Crack spacing of reinforced concrete
This article has multiple issues. Please help improve it or discuss these issues on the talk page. (Learn how and when to remove these template messages)(Learn how and when to remove this template message)
Concrete is a brittle material and can only withstand small amount of tensile strain due to stress before cracking. When a reinforced concrete member is put in tension, after cracking, the member elongates by widening of cracks and by formation of new cracks.
Ignoring the small elastic strain in the concrete between the cracks, we can relate the crack width to the strain of the member by:
Spacing of Primary cracks
Primary cracks (Figure 1) form when the tensile stress at the outer surface of the concrete reaches the tensile strength of concrete. When a primary crack forms, the concrete in the vicinity of the crack is relieved of any tension, resulting in a stress free zone near the crack.
CEB-FIP code expressions for crack spacing and crack widths
In the CEB-FIP Code the following expression is used to account for the average crack spacing:
- = clear concrete cover
- = maximum spacing between longitudinal reinforcing bars (shall not be taken greater than )
- = bar diameter
- = area of steel considered to be effectively bonded to the concrete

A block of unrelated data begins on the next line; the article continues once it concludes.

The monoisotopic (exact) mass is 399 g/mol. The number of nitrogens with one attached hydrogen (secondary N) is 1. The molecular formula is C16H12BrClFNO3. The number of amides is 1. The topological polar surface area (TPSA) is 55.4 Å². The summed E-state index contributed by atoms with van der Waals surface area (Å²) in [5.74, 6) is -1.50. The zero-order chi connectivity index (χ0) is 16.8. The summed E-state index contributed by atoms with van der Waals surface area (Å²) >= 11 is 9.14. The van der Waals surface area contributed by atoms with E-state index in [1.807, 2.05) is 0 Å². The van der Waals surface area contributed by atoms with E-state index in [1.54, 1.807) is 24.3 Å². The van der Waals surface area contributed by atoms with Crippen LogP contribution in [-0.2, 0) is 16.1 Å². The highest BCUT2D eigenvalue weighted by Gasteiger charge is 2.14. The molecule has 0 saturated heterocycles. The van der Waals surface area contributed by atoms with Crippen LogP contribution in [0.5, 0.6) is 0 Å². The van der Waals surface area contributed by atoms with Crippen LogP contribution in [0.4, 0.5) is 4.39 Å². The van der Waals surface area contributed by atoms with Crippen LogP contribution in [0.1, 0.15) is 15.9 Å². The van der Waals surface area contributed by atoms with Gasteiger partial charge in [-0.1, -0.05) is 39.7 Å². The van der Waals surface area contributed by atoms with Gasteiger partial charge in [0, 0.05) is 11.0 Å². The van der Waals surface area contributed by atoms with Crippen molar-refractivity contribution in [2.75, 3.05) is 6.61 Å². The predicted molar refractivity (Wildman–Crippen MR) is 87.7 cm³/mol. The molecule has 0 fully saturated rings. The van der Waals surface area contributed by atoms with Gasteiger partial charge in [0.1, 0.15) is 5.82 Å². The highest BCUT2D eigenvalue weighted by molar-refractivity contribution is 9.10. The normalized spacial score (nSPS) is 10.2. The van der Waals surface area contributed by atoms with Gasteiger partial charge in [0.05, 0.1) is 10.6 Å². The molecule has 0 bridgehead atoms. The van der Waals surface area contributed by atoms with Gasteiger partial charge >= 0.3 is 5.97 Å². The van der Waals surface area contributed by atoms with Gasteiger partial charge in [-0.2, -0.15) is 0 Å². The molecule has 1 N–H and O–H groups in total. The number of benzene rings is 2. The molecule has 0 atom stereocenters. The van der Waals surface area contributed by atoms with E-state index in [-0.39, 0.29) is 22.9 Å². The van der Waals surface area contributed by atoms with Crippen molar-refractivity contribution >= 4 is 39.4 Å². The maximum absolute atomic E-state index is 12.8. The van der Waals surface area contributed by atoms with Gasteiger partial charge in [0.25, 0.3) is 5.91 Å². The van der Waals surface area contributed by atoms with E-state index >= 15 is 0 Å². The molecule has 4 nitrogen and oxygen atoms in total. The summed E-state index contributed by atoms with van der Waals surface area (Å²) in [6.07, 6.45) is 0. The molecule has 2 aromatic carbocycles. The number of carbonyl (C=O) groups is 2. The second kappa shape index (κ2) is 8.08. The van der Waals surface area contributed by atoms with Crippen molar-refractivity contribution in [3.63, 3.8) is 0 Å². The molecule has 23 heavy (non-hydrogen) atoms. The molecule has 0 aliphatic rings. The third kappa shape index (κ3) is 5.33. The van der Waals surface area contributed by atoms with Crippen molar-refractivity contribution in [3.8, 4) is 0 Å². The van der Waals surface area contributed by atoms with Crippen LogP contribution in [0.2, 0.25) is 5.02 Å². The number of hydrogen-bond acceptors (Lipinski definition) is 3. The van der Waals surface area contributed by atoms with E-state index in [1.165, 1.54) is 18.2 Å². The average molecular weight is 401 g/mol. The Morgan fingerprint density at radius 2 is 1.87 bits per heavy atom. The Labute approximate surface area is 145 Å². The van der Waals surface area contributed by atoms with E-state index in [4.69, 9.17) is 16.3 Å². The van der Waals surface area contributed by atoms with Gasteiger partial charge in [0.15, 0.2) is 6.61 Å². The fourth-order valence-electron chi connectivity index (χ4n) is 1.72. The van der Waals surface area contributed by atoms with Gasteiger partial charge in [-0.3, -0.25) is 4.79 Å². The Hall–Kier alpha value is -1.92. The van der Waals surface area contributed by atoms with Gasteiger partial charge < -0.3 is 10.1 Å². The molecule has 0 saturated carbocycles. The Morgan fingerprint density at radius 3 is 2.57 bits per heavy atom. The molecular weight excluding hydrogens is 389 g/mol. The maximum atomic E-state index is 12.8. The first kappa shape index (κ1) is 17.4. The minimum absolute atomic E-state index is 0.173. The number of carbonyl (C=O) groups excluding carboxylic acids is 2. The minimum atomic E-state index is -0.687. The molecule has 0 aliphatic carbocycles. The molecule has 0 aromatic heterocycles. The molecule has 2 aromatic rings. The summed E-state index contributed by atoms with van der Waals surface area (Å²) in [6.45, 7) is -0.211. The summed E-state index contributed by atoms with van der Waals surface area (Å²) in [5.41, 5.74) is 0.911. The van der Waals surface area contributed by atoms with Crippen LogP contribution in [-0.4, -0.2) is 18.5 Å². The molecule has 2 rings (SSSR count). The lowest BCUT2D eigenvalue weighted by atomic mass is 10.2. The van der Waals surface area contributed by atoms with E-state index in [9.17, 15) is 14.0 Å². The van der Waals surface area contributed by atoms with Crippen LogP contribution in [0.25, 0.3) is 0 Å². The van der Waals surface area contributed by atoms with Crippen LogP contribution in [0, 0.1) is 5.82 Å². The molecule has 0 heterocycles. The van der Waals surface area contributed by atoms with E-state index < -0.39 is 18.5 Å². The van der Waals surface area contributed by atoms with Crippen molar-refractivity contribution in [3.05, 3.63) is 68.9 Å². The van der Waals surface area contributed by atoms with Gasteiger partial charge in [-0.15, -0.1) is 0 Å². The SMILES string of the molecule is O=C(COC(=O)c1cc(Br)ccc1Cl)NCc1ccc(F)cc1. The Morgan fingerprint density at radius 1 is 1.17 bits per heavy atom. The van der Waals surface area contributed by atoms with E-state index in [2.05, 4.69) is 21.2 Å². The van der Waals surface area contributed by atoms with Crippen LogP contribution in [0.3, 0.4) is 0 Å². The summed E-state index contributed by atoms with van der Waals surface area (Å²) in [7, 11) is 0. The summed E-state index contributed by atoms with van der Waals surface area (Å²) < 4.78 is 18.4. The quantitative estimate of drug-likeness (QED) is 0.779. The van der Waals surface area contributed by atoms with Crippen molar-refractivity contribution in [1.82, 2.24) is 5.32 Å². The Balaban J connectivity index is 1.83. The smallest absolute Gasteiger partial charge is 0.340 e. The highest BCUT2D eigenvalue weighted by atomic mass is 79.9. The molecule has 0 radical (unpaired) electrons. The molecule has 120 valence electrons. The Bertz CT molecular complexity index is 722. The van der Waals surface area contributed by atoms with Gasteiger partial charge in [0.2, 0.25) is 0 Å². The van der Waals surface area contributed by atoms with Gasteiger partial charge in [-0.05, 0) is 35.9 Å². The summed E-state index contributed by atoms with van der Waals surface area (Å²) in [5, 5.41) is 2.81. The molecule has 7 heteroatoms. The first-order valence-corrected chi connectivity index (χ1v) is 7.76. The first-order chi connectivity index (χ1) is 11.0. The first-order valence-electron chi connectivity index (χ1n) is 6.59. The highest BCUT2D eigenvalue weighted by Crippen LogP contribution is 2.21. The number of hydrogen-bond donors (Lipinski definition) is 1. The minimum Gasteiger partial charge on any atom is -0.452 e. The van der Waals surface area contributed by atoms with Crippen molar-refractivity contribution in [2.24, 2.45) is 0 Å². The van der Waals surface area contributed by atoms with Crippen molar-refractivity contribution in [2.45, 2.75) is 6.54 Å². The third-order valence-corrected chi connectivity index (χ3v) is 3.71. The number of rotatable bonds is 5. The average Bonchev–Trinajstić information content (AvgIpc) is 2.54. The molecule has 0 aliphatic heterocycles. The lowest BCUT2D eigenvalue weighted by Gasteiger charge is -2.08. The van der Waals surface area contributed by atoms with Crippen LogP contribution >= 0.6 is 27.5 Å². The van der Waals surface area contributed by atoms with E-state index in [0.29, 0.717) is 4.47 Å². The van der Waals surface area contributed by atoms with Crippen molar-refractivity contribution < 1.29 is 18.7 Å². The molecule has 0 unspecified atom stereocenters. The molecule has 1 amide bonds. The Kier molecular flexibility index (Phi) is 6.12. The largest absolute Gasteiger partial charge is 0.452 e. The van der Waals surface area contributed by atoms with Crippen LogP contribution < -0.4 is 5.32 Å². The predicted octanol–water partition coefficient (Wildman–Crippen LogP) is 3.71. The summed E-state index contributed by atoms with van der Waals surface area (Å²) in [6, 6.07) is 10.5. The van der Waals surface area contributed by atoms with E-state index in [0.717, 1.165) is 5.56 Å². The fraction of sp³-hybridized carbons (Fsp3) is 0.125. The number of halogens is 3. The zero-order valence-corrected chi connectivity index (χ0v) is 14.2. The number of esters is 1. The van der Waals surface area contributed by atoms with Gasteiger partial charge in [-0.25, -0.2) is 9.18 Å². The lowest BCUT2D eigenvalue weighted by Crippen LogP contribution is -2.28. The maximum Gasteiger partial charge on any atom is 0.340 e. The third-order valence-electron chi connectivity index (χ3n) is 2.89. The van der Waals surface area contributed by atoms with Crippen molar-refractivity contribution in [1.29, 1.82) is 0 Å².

- = area of effective embedment zone of the concrete where the reinforcing bars can influence the crack widths. The effective embeddment zone is the area of concrete around the reinforcing bar at the distance of 7.5 bar diameter
- = coefficient that characterizes bond properties of bars
- = 0.4 for deformed bars
- = 0.8 for plain bars
- = coefficient to account for strain gradient
- (e1 and e2 = the largest and the smallest tensile strains in the effective embedment zone)
Crack spacing of inclined cracks
According to the Modified Compression Field Theory (MCFT), the spacing of inclined cracks in reinforced concrete will depend upon the crack control characteristics of both the longitudinal and the transverse reinforcement. It is suggested that the spacing is taken as:
Where is the average crack spacings that would result if the member was subjected to longitudinal tension while is the average crack spacing that would result if the member was subjected to a transverse tension.
These crack spacings can be estimated from the CEB-FIP Code crack spacing expression above.
Crack spacing in shear areas
The above CEB expression was intended to calculate crack spacings on the surface of the member. Crack spacings become larger as the distance from the reinforcement increases. For this case, it is suggested to use the maximum distance from the reinforcement, instead of cover distance c (Collins & Mitchell). Thus, for the uniform tensile straining the above CEB expression is modified to:
The above equations are suggested for better approximation of crack spacings in the shear area of the beam.